Just stumbled across this nice little primer on the science of curds via BoingBoing (yeah, I read it).
I just got back from a month in Australia. What do I miss most, besides my best mates and Aussie humor? The nature and the smells. They're often linked, actually. Walking around the Barossa Valley (South Australia), strong wafts of peppermint (eucalyptus trees) backed with black pepper and lemon (also from the trees and native scrub) swirl around me. Then there's the ubiquitous rosemary and sweet lavender that grow so well that some use them for hedgerows. The air often has a dusty, clay-like scent, possibly from that iron-rich, sunbaked red soil mixed with a deep, meaty undertones that I want to believe is Vegemite...but I really have no idea where it comes from.
Although I’ve spent heaps of time in Australia over the years, I’ve never really spent any of it in the Yarra Valley. Due east (and slightly north) of Melbourne, this wine region is only an hour’s drive from the big city through horse and pony-laden pastures and undulating hills with a backdrop of the Dandenong ranges. Affluent but unpretentious, the wineries are not only welcoming but still free for tastings…and the wines made my big, fruit and alcohol-laden Cabernet Sauvignon and Shiraz palate SO HAPPY! Lean, expressive Chardonnays and Pinot noirs layered with dry spices pair so well with cheeses of all kinds. I swilled my way all over that valley and made sure that the local economy was in an upturn. Next blog will detail the wineries specifically and the wine/cheese pairings we found.
05 May 2011
Ha! Victory has been had in the war on finding the Middle-Eastern products I adore... I have found my Labneh, right here in Sonoma even, at Sonoma Market (http://www.sonoma-glenellenmkt.com.) Much to my surprise, I found it at a most abundant location, as opposed to the less-than-luxurious environments I had imagined trekking to Oakland or Berkley to a Middle Eastern specialty market and being pushed around by the regular customers as I have in the past. Those living in L.A. can relate if you’ve ever shopped at the fabulous Elat Market (http://www.yelp.com/biz/elat-market-los-angeles) on Pico Blvd. (Best Bulgarian Feta, btw.) But today in Sonoma is about both victory and convenience. Right on! So, what came next? Lunch.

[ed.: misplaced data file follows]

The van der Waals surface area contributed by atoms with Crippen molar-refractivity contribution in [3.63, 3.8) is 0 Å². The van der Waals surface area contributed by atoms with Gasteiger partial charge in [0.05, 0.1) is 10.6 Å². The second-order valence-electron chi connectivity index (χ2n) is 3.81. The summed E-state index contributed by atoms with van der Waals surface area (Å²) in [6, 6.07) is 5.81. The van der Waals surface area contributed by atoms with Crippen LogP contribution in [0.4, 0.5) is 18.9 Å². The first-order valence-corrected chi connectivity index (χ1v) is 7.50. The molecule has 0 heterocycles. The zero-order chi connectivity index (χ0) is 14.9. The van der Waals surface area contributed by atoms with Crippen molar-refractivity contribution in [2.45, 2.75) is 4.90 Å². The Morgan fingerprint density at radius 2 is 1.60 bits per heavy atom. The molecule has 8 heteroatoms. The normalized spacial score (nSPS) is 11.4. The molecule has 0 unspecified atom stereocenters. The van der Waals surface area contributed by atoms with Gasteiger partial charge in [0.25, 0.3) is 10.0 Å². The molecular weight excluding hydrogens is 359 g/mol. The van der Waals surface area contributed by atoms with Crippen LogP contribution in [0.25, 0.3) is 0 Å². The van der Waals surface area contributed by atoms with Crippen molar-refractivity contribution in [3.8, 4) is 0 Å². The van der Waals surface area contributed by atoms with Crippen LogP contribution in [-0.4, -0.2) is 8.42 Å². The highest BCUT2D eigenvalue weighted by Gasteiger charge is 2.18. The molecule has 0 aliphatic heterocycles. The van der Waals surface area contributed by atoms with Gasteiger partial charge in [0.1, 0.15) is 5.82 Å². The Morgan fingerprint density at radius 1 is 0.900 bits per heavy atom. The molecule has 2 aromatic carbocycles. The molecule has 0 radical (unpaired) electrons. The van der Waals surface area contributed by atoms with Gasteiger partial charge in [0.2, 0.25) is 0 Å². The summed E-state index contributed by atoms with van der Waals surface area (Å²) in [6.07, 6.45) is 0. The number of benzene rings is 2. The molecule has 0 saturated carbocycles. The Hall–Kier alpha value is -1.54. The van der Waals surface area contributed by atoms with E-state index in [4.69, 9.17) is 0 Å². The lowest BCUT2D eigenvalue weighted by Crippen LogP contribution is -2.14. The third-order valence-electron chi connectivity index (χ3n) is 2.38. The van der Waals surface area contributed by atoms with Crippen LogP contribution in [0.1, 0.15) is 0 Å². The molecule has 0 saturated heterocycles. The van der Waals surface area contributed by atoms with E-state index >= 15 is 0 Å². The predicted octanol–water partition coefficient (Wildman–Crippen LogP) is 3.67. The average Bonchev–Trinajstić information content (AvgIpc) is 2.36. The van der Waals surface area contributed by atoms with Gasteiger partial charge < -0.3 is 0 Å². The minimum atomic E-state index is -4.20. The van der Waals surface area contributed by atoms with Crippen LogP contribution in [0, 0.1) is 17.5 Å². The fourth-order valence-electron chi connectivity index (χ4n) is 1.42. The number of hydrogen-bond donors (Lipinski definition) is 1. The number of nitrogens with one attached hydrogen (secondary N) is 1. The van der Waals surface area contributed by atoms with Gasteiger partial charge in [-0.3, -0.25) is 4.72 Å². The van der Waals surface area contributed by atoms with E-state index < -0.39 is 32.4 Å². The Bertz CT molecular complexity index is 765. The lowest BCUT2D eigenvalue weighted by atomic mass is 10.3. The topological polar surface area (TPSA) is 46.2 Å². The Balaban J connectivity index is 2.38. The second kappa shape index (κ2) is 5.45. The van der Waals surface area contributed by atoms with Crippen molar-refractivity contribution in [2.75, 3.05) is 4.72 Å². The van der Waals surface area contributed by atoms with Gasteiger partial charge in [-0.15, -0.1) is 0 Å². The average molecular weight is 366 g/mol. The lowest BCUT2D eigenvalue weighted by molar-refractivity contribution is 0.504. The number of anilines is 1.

Hola from Spain! I landed this morning in Barcelona and was then taxied to the town of Vic, an hour northwest of Barcelona for Lactium 2011—a gathering of Spanish cheesemakers and street cheese fare. As one of the fortunate invitees of this event, I get be to part of the “Super Jury,” a group of 34 international judges who will name The Best Catalan Cheese on Saturday. The festival begins tomorrow, May 6, when market stalls on the wide boulevard, Rambla del Carme fill up with cheesemakers and the contest ensues. Eyewitness reports on that to come. . .
When spring starts, I always get a sense of relief and surprise that it really is happening again. Now it’s May, that initial disbelief is replaced by complete amazement at how much life, growth, wild energy suffuses everything I can see.
Every hedgerow has gone crazy, sending out the cow parsley that grows visibly day to day, suddenly the lanes are too narrow for cars to go down without the delicate flowers stroking the sides. The thorn hedge that I laid, worried it would kill the blackthorn and hawthorn, is flowering for England on its side. Pairs of birds fly flirtatiously together, absorbed in each other, oblivious of predators for the only time in the year. The dazzling succession of greens in the woodland deepens and starts becoming one great motor of growth as all the leaves have unfurled from their delicate winter protection and open themselves, like photovoltaic cells, to harvest the sun’s energy.
San Simon is a tasty, not so well-known cow’s milk cheese from the region of Galicia, in Northeastern Spain. While curating a selection of smoked cheeses for a feature in our Summer 2011 issue, I got to learn more about this unusual cheese from Michele Buster, owner of Forever Cheese, who imports a wonderful traditional version into the United States. Here is a description and some photos taken by Michele on a visit to San Simon producer, Javier Pineiro.
The origins of San Simon are not wholly known; while some believe the cheese dates back to Roman times, others say it was developed at the beginning of the 20th century.
Either way, San Simon increased in popularity over the last seventy years. Until the 1980’s, cheeses were most often produced by housewives, using the milk from their own cows, frequently the Galician Blonde breed. The production process is very labor intensive, often with an output per person of only two or three cheeses each day.
I spent my entire senior year at Emerson College in a turmoil of stomach pain before it dawned on me that I might have an allergy to something. As a rabid consumer of coffee, mostly in (iced) latte form, there were zero minutes in the day when milk was not in my system. Therefore, lactose intolerance never crossed my mind. Finally, a friend recommended I avoid dairy for a day. This was excruciating (hello, my COFFEE!), but I went with a black americano and voila! It was the most amazing feeling. Peace in my stomach!
Clearly, foregoing dairy was not a long term option for someone like me. I despised the chalky aftertaste of soy, and had absolutely no interest in venturing into the world of rice or almond milk. I NEEDED a way to get back to eating cheese, ice cream, and drinking iced lattes (believe it or not, I’m not obese).